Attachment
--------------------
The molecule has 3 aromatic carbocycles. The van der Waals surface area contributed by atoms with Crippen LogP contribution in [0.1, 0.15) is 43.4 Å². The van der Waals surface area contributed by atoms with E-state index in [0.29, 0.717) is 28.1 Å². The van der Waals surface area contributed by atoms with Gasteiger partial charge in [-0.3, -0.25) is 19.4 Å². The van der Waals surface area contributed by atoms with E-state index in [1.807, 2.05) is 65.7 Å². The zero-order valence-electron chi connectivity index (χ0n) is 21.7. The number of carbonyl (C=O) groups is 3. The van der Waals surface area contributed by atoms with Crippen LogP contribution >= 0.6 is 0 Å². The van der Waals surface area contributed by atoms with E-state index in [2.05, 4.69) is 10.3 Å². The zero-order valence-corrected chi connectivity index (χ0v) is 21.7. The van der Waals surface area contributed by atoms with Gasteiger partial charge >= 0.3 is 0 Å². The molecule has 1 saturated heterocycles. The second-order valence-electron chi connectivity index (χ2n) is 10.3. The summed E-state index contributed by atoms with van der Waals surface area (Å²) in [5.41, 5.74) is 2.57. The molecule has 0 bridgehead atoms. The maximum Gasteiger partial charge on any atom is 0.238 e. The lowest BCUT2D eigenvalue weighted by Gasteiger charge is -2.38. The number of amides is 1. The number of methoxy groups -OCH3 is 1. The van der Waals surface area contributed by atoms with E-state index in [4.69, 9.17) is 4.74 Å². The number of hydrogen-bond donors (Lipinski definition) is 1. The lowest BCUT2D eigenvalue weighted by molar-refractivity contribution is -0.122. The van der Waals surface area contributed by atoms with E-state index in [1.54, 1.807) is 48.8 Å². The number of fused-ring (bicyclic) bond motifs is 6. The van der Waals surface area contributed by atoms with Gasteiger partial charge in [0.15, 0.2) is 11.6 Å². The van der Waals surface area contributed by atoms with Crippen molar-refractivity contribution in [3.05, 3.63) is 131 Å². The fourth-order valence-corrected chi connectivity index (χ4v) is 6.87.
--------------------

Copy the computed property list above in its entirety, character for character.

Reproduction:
The molecule has 3 aromatic carbocycles. The van der Waals surface area contributed by atoms with Crippen LogP contribution in [0.1, 0.15) is 43.4 Å². The van der Waals surface area contributed by atoms with E-state index in [0.29, 0.717) is 28.1 Å². The van der Waals surface area contributed by atoms with Gasteiger partial charge in [-0.3, -0.25) is 19.4 Å². The van der Waals surface area contributed by atoms with E-state index in [1.807, 2.05) is 65.7 Å². The zero-order valence-electron chi connectivity index (χ0n) is 21.7. The number of carbonyl (C=O) groups is 3. The van der Waals surface area contributed by atoms with Crippen LogP contribution >= 0.6 is 0 Å². The van der Waals surface area contributed by atoms with E-state index in [2.05, 4.69) is 10.3 Å². The zero-order valence-corrected chi connectivity index (χ0v) is 21.7. The van der Waals surface area contributed by atoms with Gasteiger partial charge >= 0.3 is 0 Å². The molecule has 1 saturated heterocycles. The second-order valence-electron chi connectivity index (χ2n) is 10.3. The summed E-state index contributed by atoms with van der Waals surface area (Å²) in [5.41, 5.74) is 2.57. The molecule has 0 bridgehead atoms. The maximum Gasteiger partial charge on any atom is 0.238 e. The lowest BCUT2D eigenvalue weighted by Gasteiger charge is -2.38. The number of amides is 1. The number of methoxy groups -OCH3 is 1. The van der Waals surface area contributed by atoms with E-state index in [4.69, 9.17) is 4.74 Å². The number of hydrogen-bond donors (Lipinski definition) is 1. The lowest BCUT2D eigenvalue weighted by molar-refractivity contribution is -0.122. The van der Waals surface area contributed by atoms with E-state index in [1.54, 1.807) is 48.8 Å². The number of fused-ring (bicyclic) bond motifs is 6. The van der Waals surface area contributed by atoms with Gasteiger partial charge in [0.15, 0.2) is 11.6 Å². The van der Waals surface area contributed by atoms with Crippen molar-refractivity contribution in [3.05, 3.63) is 131 Å². The fourth-order valence-corrected chi connectivity index (χ4v) is 6.87.